As this week marks the first anniversary since the worst ever immigrant tragedy in the Mediterranean Sea amid a constant influx of refugees and immigrants into Europe in numbers not witnessed since World War II, it is good to see some Kenyan filmmakers trying to add their voices to the overall narrative. Willie Owusu’s Flight Path is a short film with the immigration theme in mind.
In Flight Path, a chain-smoking Kenyan immigrant (Telly Savalas Otieno) who has just returned from a stint in Italy reminisces on his experiences looking for employment opportunities in Rome and Milan. In between numerous cigarette puffs, he weaves together a hard-to-believe story of his ups and downs full of thrilling encounters with a hooker and her clients, idling with other bewildered immigrants, the joys of meeting a fellow Kenyan, beautiful women, cheap hostels, rides in Porsches, a few brief glamourous days among the rich before a final descent back down to misery.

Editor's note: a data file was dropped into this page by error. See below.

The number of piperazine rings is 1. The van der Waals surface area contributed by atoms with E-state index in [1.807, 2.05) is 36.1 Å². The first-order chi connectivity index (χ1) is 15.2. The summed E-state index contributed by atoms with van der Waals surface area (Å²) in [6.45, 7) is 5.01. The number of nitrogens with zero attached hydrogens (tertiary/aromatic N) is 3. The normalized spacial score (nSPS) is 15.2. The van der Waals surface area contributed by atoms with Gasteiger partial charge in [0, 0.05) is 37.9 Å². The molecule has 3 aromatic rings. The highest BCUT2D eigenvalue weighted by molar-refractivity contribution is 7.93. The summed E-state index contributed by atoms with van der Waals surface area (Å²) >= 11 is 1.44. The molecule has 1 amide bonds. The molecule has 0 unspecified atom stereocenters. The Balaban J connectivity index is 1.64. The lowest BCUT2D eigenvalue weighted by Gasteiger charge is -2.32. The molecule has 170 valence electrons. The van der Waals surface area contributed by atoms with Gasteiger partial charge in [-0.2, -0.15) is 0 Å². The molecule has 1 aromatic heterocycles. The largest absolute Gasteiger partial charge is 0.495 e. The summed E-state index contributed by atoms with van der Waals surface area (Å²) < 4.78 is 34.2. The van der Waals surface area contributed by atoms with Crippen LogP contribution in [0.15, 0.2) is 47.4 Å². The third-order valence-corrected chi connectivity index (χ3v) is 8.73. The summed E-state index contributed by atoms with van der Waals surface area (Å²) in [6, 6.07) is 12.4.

The story is not exactly the kind of immigrant narrative you would expect. In fact, it sounds almost like a holiday compared to the harrowing experiences of the majority of immigrants currently in the news, but it is compelling enough for the duration of the film. Telly Savalas Otieno has the perfect visual profile for channeling a character who has gone through a lot. He does a good job telling the story in a way subtly suggesting that he is stretching the truth. “You don’t have to believe everything I say. But then again … you can” is the caveat he issues. The quintessentially Kenyan narration is written in Willie Owusu’s signature relaxed but introspective style.
THE BOTTOM LINE
Flight Path takes a decent stab at telling an interesting story with a unique bare-bones, one-man-one-scene visual style. It gives just a pinhole of a view into the hopes and tribulations of thousands of immigrants trying to improve their lives in another country only to find things just as bad as or worse than home.
For a much more realistic, equally cigarette-filled, feature length film on African immigrants’ harrowing experiences in Italy, Jonas Carpignano’s Mediterranea is probably the best alternative.